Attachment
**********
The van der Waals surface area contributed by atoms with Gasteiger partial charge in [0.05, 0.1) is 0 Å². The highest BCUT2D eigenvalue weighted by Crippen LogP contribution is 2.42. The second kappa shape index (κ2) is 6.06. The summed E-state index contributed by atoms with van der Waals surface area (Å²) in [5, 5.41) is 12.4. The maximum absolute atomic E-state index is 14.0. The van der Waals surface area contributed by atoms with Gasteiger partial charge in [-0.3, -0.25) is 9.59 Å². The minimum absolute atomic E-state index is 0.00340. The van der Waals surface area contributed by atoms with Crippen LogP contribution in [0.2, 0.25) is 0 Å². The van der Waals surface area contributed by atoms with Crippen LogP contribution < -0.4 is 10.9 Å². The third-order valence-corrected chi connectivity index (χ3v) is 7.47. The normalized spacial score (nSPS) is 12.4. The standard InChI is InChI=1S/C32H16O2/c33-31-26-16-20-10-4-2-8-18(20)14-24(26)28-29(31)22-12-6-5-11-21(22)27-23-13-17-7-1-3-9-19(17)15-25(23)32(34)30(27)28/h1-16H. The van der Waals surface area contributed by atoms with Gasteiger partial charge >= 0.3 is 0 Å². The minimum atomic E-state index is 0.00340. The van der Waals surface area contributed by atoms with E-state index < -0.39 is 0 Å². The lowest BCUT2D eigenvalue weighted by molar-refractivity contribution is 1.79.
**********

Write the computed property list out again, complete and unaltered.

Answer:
The van der Waals surface area contributed by atoms with Gasteiger partial charge in [0.05, 0.1) is 0 Å². The highest BCUT2D eigenvalue weighted by Crippen LogP contribution is 2.42. The second kappa shape index (κ2) is 6.06. The summed E-state index contributed by atoms with van der Waals surface area (Å²) in [5, 5.41) is 12.4. The maximum absolute atomic E-state index is 14.0. The van der Waals surface area contributed by atoms with Gasteiger partial charge in [-0.3, -0.25) is 9.59 Å². The minimum absolute atomic E-state index is 0.00340. The van der Waals surface area contributed by atoms with Crippen LogP contribution in [0.2, 0.25) is 0 Å². The van der Waals surface area contributed by atoms with Crippen LogP contribution < -0.4 is 10.9 Å². The third-order valence-corrected chi connectivity index (χ3v) is 7.47. The normalized spacial score (nSPS) is 12.4. The standard InChI is InChI=1S/C32H16O2/c33-31-26-16-20-10-4-2-8-18(20)14-24(26)28-29(31)22-12-6-5-11-21(22)27-23-13-17-7-1-3-9-19(17)15-25(23)32(34)30(27)28/h1-16H. The van der Waals surface area contributed by atoms with Gasteiger partial charge >= 0.3 is 0 Å². The minimum atomic E-state index is 0.00340. The van der Waals surface area contributed by atoms with E-state index < -0.39 is 0 Å². The lowest BCUT2D eigenvalue weighted by molar-refractivity contribution is 1.79.